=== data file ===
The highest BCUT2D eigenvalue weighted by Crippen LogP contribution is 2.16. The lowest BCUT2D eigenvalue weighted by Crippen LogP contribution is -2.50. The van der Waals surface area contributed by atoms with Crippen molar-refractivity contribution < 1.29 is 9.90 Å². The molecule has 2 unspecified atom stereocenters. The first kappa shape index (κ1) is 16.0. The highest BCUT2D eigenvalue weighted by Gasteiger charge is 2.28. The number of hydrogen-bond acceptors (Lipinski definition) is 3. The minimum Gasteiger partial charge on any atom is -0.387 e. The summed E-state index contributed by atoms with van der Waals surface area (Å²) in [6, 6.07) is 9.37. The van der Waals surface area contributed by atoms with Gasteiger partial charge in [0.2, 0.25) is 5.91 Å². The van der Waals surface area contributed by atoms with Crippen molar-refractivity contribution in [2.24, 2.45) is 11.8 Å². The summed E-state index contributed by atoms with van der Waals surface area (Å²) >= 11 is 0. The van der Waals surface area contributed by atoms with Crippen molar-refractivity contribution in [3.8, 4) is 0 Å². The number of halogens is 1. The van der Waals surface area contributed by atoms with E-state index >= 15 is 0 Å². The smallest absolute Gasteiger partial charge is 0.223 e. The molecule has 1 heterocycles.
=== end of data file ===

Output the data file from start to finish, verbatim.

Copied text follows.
The highest BCUT2D eigenvalue weighted by Crippen LogP contribution is 2.16. The lowest BCUT2D eigenvalue weighted by Crippen LogP contribution is -2.50. The van der Waals surface area contributed by atoms with Crippen molar-refractivity contribution < 1.29 is 9.90 Å². The molecule has 2 unspecified atom stereocenters. The first kappa shape index (κ1) is 16.0. The highest BCUT2D eigenvalue weighted by Gasteiger charge is 2.28. The number of hydrogen-bond acceptors (Lipinski definition) is 3. The minimum Gasteiger partial charge on any atom is -0.387 e. The summed E-state index contributed by atoms with van der Waals surface area (Å²) in [6, 6.07) is 9.37. The van der Waals surface area contributed by atoms with Gasteiger partial charge in [0.2, 0.25) is 5.91 Å². The van der Waals surface area contributed by atoms with Crippen molar-refractivity contribution in [2.24, 2.45) is 11.8 Å². The summed E-state index contributed by atoms with van der Waals surface area (Å²) >= 11 is 0. The van der Waals surface area contributed by atoms with Crippen molar-refractivity contribution in [3.8, 4) is 0 Å². The number of halogens is 1. The van der Waals surface area contributed by atoms with E-state index >= 15 is 0 Å². The smallest absolute Gasteiger partial charge is 0.223 e. The molecule has 1 heterocycles.